Learning From Best Practices – UNITES Training Event

Since the beginning of 2022, UNITEE is part of the EU-funded UNITES project – “UrbaN InTEgration Strategies through co-design”. Led by Eurocities in cooperation with UNITEE, MigrationWork, and New Women Connectors, UNITES trains the eight European cities participating in the project to co-design integration policies with other local stakeholders and migrants.

Based on existing best practices of co-design strategies used by other cities worldwide, UNITES is developing training material which will be tested in the participating cities Athens, Bologna, Düsseldorf, Grenoble, Oulu, Prague, Zagreb, and Zaragoza. As UNITES partners, these cities will receive outreach grants, allowing them to implement some of the co-design best practices identified throughout the project. The training materials will be published at the end of the three-year project, allowing further cities to benefit from the outcomes and insights.

Kicking off at the beginning of 2022, UNITES has already identified six cities to inspire the UNITES partners with their approaches to co-design and the participation of migrants and refugees in integration policies: São Paulo, Nuremberg, Nantes, Liverpool, Fuenlabrada, and Mörsil.

The best practices of these six cities in co-design of integration policies were shared with the 8 UNITES cities for a training event in September 2022.

The importance of co-design

The event included an insightful introduction to co-design through which migrants and their experience are valued as experts in the policy-making process. To this end, co-design can break down the traditional, hierarchical approach to policy-making: instead of the local authorities making policies for migrants,  the process is a collaboration between the two, allowing for better, more effective outcomes. Such a participatory approach is still not very common in the area of integration, despite considerable gains that were illustrated and discussed during the training.

Co-designing integration policies can be a complex but rewarding task. Newcomer migrants and refugees are usually not citizens in their country of residence, barring them from political participation such as voting. Undocumented migrants are even harder to account for and include in co-design processes.

Such exclusions need to be compensated for by creating accessible and safe spaces with inclusive communication that can make all people feel welcome and heard.

This presents another challenge: reaching a diverse group and being inclusive to all. Migrants and refugees come from different cultural backgrounds, they all have different stories and daily challenges. Cities and municipalities need good data about their migrant and refugee populations to understand how to be more inclusive and how to accommodate everyone. However, as some migrants are not present in the data the question arises how they can be accounted for in the policy-making process and encouraged to voice their opinions.

When cities recognise that they are limited in their approach to inclusion and participation of newcomers, they need to be prepared to make changes. They might set up consultative bodies or integration councils, but these solutions have their limitations: true representation beyond tokenism and consultation, and transparency being key challenges.

Lastly, transitioning to inclusive decision-making and co-design strategies takes time and resources in the short run.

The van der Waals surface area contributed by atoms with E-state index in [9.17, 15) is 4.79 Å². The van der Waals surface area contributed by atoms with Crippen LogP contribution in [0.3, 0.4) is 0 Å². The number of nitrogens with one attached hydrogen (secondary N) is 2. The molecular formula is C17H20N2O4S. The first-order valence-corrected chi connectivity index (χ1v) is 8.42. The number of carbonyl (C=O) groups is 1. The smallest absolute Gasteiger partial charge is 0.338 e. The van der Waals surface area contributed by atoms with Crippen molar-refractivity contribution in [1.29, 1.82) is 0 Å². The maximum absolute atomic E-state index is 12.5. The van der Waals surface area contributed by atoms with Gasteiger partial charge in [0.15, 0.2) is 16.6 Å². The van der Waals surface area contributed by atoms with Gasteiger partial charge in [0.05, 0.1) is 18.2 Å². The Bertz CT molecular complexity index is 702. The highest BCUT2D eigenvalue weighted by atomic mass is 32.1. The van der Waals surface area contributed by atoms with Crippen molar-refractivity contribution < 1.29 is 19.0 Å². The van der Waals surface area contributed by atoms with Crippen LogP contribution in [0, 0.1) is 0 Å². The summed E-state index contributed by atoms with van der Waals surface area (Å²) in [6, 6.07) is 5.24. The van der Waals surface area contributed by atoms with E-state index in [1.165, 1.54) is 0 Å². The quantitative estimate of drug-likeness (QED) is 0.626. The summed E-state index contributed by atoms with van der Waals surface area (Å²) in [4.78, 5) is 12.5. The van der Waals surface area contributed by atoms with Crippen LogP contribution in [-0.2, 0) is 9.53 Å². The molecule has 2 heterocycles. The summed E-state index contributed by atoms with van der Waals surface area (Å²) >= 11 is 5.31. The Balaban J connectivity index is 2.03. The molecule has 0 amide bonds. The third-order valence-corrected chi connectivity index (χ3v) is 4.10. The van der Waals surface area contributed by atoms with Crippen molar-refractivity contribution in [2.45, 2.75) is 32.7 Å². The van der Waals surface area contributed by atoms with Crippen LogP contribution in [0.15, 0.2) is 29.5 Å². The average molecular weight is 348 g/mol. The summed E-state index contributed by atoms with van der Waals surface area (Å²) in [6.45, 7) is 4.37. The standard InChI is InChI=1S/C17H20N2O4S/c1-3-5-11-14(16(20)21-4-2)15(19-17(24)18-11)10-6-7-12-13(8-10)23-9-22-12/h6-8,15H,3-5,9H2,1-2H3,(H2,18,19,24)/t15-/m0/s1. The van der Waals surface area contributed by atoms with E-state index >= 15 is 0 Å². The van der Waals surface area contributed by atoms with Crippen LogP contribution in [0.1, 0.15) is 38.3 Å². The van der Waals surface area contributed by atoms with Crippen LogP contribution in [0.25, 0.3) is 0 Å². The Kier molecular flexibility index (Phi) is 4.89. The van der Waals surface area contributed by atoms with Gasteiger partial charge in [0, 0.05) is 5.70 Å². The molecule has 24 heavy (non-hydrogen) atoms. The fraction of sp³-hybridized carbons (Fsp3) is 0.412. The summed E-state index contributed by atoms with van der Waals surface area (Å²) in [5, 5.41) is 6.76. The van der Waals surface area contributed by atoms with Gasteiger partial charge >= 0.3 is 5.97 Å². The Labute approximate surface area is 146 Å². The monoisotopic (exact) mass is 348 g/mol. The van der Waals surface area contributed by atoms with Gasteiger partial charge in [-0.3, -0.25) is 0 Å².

Despite these challenges, results show that co-designing integration policies is worth the time and effort. Co-design can bring intersectional perspectives to new policies, leading to innovation, creativity, and attention to previously unheard voices and views. Diversity and inclusion in decision-making can lead to the empowerment of marginalized communities, who feel a sense of ownership towards the new policies. All of these practices are essential when striving for good governance.

Best practices from all over the world

Some best practices and success stories show the significant benefits of co-design approaches when it comes to integration. São Paulo, Nuremberg, Nantes, Liverpool, Fuenlabrada, and Mörsil presented their strategies and programs at the UNITES training event in  September 2022. The city of Nuremberg showcased its Integration Council and the different local government bodies that all collaborate on integration.

The Spanish town of Fuenlabrada, located on the outskirts of Madrid, shared insights into its program called “Table for Coexistence”, which is both a platform for local associations, and a stakeholder in local cultural diversity management, aiming at interculturality in Fuenlabrada.

Mörsil, located in the Swedish municipality of Åre, is home to fewer than 1000 residents. After a wave of local discontent and conflicts surrounding the growing number of migrants and refugees in Morsil, the municipality embarked on a long and detailed consultation with local stakeholders, involving people of all backgrounds and providing any additional support that was needed to encourage otherwise unheard members of society to participate. By making all people feel comfortable with sharing their thoughts and insights, Mörsil was put under the looking glass, and the municipality could gain a deeper understanding of the opposing grievances. After this, the municipality launched a program toward reconciliation and unity in Mörsil, which is still running today.

What comes next?

The UNITES project will move forward in  2023 and 2024 with the 8 UNITES cities developing their integration co-design strategies, and learning from each other through a series of field visits. These experiences will be used in the following step, when a publicly available online training material will be developed – serving cities all across Europe.

Read more about the UNITES project here.

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